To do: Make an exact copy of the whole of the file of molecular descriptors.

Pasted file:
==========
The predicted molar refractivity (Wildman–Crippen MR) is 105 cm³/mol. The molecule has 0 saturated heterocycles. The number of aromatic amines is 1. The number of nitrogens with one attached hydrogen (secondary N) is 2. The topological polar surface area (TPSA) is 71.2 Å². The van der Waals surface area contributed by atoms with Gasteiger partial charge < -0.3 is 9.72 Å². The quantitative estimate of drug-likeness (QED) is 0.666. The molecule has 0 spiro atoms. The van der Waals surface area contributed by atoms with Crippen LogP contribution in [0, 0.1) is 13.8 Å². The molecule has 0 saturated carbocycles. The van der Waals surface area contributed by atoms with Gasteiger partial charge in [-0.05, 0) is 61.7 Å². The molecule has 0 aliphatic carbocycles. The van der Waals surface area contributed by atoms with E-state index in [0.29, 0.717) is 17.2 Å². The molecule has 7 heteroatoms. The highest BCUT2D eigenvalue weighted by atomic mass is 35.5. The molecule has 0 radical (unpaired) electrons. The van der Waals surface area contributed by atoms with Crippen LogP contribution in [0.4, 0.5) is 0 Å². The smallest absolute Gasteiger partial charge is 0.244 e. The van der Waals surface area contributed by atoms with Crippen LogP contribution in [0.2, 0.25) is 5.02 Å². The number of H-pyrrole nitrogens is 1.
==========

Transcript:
The predicted molar refractivity (Wildman–Crippen MR) is 105 cm³/mol. The molecule has 0 saturated heterocycles. The number of aromatic amines is 1. The number of nitrogens with one attached hydrogen (secondary N) is 2. The topological polar surface area (TPSA) is 71.2 Å². The van der Waals surface area contributed by atoms with Gasteiger partial charge < -0.3 is 9.72 Å². The quantitative estimate of drug-likeness (QED) is 0.666. The molecule has 0 spiro atoms. The van der Waals surface area contributed by atoms with Crippen LogP contribution in [0, 0.1) is 13.8 Å². The molecule has 0 saturated carbocycles. The van der Waals surface area contributed by atoms with Gasteiger partial charge in [-0.05, 0) is 61.7 Å². The molecule has 0 aliphatic carbocycles. The van der Waals surface area contributed by atoms with E-state index in [0.29, 0.717) is 17.2 Å². The molecule has 7 heteroatoms. The highest BCUT2D eigenvalue weighted by atomic mass is 35.5. The molecule has 0 radical (unpaired) electrons. The van der Waals surface area contributed by atoms with Crippen LogP contribution in [0.4, 0.5) is 0 Å². The smallest absolute Gasteiger partial charge is 0.244 e. The van der Waals surface area contributed by atoms with Crippen LogP contribution in [0.2, 0.25) is 5.02 Å². The number of H-pyrrole nitrogens is 1.